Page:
It is that bridging of congregational life with the communal setting that the "Chicago Commons Project" attempts to do.  For me, being a pastor was like having one foot on the pier and the other foot in the boat and always straining to hold the two together.  It is work, to be sure, but you develop strength in ways that you never could have imagined!  
 
- Chicago Commons Project Director, Rev. Phil Blackwell

The Rev. Phil Blackwell retired in 2014 after 45 years of ministry in northern Illinois.  As a United Methodist pastor he served congregations in a dairy farming community, a blue collar/middle class industrial city, a North Shore suburb, and on Daley Plaza in the heart of Chicago.  For six years he was a campus minister in Hyde Park, both teaching and taking classes at the Divinity School at the University of Chicago, and for three years he served his denominational conference as the program director.  He began his ministry as an intern serving two Methodist chapels in Wolverhampton, England.
 
Phil graduated from the University of Wisconsin - Madison, Yale Divinity School, and the Divinity School at the University of Chicago.  He now lives with his wife, Sally, in a lake cottage on Whitewater Lake in the Kettle Moraine area of southeastern Wisconsin.
Advisory Committee

 

 Zina Jacque
 Pastor, The Community Church of Barrington
 Biographical statement

 

 

 

 

 Terry Mazany
 President and CEO, Chicago Community Trust
 Biographical statement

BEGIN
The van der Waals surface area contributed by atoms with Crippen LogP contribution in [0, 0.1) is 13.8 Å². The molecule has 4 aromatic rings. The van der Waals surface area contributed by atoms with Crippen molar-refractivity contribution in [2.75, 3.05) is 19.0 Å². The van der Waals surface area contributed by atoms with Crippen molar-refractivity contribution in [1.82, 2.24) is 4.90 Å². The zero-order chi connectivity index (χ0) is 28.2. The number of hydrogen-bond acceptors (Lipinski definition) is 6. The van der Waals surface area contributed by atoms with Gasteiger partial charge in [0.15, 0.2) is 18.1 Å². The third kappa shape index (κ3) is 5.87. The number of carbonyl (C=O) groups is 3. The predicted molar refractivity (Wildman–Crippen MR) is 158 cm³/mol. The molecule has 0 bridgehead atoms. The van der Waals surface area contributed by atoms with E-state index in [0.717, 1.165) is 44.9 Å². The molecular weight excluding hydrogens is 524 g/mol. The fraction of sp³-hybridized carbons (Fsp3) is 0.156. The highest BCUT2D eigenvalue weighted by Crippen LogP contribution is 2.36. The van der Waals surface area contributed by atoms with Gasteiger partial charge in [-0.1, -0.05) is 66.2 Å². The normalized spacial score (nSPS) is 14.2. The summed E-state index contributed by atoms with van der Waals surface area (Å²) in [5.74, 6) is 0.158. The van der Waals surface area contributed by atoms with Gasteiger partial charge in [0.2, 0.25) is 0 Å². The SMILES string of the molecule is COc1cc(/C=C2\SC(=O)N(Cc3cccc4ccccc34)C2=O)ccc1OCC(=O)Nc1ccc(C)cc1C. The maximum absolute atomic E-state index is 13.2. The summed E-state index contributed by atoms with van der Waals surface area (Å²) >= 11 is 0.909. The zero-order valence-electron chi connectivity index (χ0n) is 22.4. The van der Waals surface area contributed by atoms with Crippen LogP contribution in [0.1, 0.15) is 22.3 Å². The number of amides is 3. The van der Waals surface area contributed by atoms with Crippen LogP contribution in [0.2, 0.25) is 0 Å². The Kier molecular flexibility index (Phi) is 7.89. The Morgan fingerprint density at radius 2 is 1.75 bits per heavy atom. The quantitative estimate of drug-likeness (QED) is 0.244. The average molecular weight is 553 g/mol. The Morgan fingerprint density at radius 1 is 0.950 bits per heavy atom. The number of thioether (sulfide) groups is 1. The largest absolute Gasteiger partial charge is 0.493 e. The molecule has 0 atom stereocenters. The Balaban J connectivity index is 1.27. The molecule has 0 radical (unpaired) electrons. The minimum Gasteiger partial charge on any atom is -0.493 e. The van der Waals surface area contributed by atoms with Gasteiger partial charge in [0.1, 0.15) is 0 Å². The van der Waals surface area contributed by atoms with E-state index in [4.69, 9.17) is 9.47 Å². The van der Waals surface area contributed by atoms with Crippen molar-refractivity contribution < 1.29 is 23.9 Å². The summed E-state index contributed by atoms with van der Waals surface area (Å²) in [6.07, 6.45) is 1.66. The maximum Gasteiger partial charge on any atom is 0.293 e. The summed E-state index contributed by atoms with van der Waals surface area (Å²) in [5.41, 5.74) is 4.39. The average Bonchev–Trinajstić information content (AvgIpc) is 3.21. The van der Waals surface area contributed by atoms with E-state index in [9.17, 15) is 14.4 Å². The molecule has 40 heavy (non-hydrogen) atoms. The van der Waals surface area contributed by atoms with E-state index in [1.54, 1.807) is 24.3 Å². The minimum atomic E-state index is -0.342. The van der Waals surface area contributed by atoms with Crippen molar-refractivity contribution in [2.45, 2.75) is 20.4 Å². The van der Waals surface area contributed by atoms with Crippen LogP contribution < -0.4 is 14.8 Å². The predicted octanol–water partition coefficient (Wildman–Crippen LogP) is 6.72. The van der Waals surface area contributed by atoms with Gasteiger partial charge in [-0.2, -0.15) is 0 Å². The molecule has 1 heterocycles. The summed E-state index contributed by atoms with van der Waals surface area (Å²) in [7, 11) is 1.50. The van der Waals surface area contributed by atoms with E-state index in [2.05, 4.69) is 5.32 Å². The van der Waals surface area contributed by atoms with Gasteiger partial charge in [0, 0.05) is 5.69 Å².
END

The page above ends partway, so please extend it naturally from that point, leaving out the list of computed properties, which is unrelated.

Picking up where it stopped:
Alan Ragland
 Pastor, Third Baptist Church of  Chicago

 

 

 

 

 

 

Jim Steen
Director of Ministries, Episcopal Diocese of Chicago


Following 40 Years of work as a parish priest, The Rev. Jim Steen joined the Bishop’s Staff in the Episcopal Diocese of Chicago in 2010.  Since 2011 he has served as Director of Ministries for the Diocese.  In that position, besides overseeing clergy deployment and mentoring, Fr. Steen and his staff are responsible for congregational and leadership development in the Diocese’s 130 congregations.  Prior to joining the diocesan staff, he served parishes in several major cities, including Seattle, New York, Washington, DC, and Chicago.  He is passionate about developing strong leaders and vital, growing congregations.  During the mid 1990s, he also served as Executive Director of Prism Parishes, an organization he founded to help congregations thrive by honoring diversity among their members.

For more information

For more information about the Chicago Commons Project, please contact Seth Patterson at chicagocommonsproject@gmail.com.


Divinity School receives grant for the Chicago Commons Project